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Strategic responses to bank regulation: evidence from HMDA data

  • Douglas D. Evanoff
  • Lewis M. Segal

The intent of fair lending regulation is to encourage loans in low income areas and insure that loan decisions are based on economic criteria instead of noneconomic borrower characteristics. We evaluate situations in which banks may find it in their self interest to respond to regulation in a strategic manner intended to improve public relations and appease regulators rather than to adhere to the true spirit of the regulation. We find some evidence consistent with such behavior.

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Paper provided by Federal Reserve Bank of Chicago in its series Working Paper Series, Issues in Financial Regulation with number WP-96-7.

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Date of creation: 1996
Date of revision:
Publication status: Published in Journal of Financial Services Research, November 1997
Handle: RePEc:fip:fedhfi:wp-96-7
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  1. Glenn B. Canner & Wayne Passmore, 1995. "Home purchase lending in low-income neighborhoods and to low-income borrowers," Federal Reserve Bulletin, Board of Governors of the Federal Reserve System (U.S.), issue Feb, pages 71-103.
  2. Douglas Evanoff & Lewis Segal, 1997. "Strategic Responses to Bank Regulation: Evidence From HMDA Data," Journal of Financial Services Research, Springer, vol. 11(1), pages 69-93, February.
  3. Anthony M.J. Yezer & Robert F. Phillips & Robert P. Trost, 1994. "Bias in estimates of discrimination and default in mortgage lending: the effects of simultaneity and self-selection," Proceedings, Federal Reserve Bank of Philadelphia, pages 197-222.
  4. Stickney, Clyde P, 1975. "Window Dressing the Interim-Earnings Report: An Empirical Assessment for Firms Initially Going Public," The Journal of Business, University of Chicago Press, vol. 48(1), pages 87-97, January.
  5. Kane, Edward J, 1977. "Good Intentions and Unintended Evil: The Case against Selective Credit Allocation," Journal of Money, Credit and Banking, Blackwell Publishing, vol. 9(1), pages 55-69, February.
  6. Evanoff, Douglas D, 1988. "Branch Banking and Service Accessibility," Journal of Money, Credit and Banking, Blackwell Publishing, vol. 20(2), pages 191-202, May.
  7. Judith A. Chevalier & Glenn D. Ellison, 1995. "Risk Taking by Mutual Funds as a Response to Incentives," NBER Working Papers 5234, National Bureau of Economic Research, Inc.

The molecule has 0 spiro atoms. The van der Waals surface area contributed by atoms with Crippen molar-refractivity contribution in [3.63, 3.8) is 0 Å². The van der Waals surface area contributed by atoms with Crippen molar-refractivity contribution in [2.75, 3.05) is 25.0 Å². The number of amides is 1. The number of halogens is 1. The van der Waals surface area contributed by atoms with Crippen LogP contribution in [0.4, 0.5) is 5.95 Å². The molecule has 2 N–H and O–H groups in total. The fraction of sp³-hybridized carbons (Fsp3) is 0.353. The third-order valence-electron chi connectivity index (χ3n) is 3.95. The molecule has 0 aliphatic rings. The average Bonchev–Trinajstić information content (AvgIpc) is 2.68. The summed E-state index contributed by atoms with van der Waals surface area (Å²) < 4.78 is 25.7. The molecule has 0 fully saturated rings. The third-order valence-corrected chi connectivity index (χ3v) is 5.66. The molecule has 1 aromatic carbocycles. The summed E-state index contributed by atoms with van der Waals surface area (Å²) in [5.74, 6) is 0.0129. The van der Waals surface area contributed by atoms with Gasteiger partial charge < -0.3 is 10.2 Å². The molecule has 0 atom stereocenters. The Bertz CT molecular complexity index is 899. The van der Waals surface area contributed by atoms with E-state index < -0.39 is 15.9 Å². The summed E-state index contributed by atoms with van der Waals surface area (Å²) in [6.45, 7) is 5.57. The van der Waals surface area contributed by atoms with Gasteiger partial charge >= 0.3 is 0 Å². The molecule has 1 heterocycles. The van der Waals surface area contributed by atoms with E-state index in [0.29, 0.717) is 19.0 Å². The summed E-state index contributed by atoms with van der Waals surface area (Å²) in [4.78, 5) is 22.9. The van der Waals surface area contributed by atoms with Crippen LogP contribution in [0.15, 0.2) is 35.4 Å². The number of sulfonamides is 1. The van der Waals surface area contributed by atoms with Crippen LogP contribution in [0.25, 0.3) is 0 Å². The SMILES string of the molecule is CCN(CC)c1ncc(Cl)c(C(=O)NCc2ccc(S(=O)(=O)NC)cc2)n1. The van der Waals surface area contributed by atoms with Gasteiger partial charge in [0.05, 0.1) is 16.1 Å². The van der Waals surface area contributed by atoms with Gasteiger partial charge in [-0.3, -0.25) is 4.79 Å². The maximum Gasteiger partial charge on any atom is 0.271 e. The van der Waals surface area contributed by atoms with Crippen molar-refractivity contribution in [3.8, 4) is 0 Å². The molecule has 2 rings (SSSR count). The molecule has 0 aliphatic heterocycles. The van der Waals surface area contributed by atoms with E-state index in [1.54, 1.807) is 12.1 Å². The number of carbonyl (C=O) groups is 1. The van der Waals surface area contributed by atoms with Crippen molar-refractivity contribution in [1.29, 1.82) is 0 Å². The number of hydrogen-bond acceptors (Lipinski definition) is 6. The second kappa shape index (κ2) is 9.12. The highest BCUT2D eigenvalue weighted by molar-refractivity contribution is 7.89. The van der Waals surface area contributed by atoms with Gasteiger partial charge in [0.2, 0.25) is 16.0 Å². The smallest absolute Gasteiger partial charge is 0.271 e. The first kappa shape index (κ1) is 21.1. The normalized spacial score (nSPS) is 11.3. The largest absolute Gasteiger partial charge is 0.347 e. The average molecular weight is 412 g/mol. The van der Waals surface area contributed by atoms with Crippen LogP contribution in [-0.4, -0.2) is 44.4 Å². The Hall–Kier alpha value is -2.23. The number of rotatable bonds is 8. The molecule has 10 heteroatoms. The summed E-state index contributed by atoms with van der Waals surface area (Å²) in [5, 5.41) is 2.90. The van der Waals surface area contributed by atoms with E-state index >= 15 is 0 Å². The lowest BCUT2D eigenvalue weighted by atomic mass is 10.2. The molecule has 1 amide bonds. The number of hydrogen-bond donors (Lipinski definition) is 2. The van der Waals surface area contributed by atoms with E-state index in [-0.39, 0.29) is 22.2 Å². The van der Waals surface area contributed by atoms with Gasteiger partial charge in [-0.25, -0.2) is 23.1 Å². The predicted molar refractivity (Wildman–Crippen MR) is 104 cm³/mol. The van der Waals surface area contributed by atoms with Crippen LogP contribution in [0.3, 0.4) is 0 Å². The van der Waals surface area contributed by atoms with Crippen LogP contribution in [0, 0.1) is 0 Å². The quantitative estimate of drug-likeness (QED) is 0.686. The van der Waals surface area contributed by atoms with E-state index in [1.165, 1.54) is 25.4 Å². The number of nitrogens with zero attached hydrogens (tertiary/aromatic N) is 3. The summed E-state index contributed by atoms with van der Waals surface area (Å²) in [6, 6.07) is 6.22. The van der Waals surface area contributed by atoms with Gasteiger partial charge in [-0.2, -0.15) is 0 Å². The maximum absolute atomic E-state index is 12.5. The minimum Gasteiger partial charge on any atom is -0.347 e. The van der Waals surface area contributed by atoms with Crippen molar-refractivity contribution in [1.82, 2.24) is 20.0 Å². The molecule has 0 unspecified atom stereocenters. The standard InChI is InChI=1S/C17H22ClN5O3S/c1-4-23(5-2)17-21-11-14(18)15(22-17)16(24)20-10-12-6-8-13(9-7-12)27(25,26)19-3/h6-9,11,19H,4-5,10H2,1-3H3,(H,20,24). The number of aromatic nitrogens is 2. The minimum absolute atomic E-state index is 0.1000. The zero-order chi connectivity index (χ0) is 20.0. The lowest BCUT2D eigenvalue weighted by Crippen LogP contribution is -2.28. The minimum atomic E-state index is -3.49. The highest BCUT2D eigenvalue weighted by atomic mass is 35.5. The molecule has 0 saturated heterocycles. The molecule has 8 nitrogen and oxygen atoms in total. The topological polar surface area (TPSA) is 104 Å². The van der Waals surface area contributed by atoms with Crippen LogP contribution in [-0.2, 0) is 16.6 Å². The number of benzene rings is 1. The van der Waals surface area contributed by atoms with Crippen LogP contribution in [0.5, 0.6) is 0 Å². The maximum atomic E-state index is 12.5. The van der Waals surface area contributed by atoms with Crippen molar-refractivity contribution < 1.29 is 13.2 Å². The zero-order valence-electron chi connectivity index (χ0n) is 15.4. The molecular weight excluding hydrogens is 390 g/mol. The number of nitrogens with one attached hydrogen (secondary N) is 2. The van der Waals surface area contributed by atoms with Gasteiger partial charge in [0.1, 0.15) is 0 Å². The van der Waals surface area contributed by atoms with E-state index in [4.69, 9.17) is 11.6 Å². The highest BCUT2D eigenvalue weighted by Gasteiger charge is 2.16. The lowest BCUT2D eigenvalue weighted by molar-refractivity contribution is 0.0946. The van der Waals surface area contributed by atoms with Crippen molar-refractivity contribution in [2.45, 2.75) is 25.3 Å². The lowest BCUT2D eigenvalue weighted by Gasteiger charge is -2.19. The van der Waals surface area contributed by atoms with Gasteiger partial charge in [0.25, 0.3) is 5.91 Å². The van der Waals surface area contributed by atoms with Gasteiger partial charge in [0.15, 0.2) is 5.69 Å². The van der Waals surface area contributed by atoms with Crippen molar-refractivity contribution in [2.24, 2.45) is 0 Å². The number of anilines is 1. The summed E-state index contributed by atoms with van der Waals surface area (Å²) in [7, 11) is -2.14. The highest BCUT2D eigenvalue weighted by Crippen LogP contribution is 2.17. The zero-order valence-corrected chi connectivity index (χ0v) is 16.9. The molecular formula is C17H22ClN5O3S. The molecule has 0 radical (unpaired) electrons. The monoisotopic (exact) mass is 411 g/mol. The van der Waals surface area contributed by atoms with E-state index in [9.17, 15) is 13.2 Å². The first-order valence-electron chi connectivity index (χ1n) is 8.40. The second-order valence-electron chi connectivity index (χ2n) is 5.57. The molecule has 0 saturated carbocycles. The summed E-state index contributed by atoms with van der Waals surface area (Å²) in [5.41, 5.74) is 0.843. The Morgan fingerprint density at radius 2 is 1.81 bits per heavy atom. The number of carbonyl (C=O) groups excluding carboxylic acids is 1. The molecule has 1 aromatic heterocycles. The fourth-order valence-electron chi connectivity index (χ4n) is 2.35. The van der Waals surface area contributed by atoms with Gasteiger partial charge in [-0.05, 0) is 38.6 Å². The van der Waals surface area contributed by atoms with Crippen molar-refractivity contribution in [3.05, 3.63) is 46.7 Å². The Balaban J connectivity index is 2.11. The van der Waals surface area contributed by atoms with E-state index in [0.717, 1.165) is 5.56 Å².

8. Brewer, Elijah, III & Mondschean, Thomas H, 1994. "An Empirical Test of the Incentive Effects of Deposit Insurance: The Case of Junk Bonds at Savings and Loan Associations," Journal of Money, Credit and Banking, Blackwell Publishing, vol. 26(1), pages 146-64, February.
  9. Healy, Paul M., 1985. "The effect of bonus schemes on accounting decisions," Journal of Accounting and Economics, Elsevier, vol. 7(1-3), pages 85-107, April.
  10. Startz, Richard, 1979. "Implicit interest on demand deposits," Journal of Monetary Economics, Elsevier, vol. 5(4), pages 515-534, October.
  11. William C. Hunter & Mary Beth Walker, 1995. "The cultural affinity hypothesis and mortgage lending decisions," Working Paper Series, Issues in Financial Regulation 95-8, Federal Reserve Bank of Chicago.
  12. Paul Oyer, 1995. "The Effect of Sales Incentives on Business Seasonality," Working Papers 733, Princeton University, Department of Economics, Industrial Relations Section..
  13. Munnell, Alicia H. & Geoffrey M. B. Tootell & Lynn E. Browne & James McEneaney, 1996. "Mortgage Lending in Boston: Interpreting HMDA Data," American Economic Review, American Economic Association, vol. 86(1), pages 25-53, March.
  14. Hunter, William C & Walker, Mary Beth, 1996. "The Cultural Affinity Hypothesis and Mortgage Lending Decisions," The Journal of Real Estate Finance and Economics, Springer, vol. 13(1), pages 57-70, July.
  15. Griffith L. Garwood & Dolores S. Smith, 1993. "The Community Reinvestment Act: evolution and current issues," Federal Reserve Bulletin, Board of Governors of the Federal Reserve System (U.S.), issue Apr, pages 251-267.
  16. Paul W. Bauer & Brian A. Cromwell, 1994. "A Monte Carlo examination of bias tests in mortgage lending," Economic Review, Federal Reserve Bank of Cleveland, issue Q III, pages 27-40.
  17. Allen, Linda & Saunders, Anthony, 1992. "Bank window dressing: Theory and evidence," Journal of Banking & Finance, Elsevier, vol. 16(3), pages 585-623, June.
  18. Josef Lakonishok & Andrei Shleifer & Richard Thaler & Robert Vishny, 1991. "Window Dressing by Pension Fund Managers," NBER Working Papers 3617, National Bureau of Economic Research, Inc.
  19. Evanoff, Douglas D., 1990. "An empirical examination of bank reserve management behavior," Journal of Banking & Finance, Elsevier, vol. 14(1), pages 131-143, March.
  20. Glenn B. Canner & Wayne Passmore, 1995. "Credit risk and the provision of mortgages to lower-income and minority homebuyers," Federal Reserve Bulletin, Board of Governors of the Federal Reserve System (U.S.), issue Nov, pages 989-1016.
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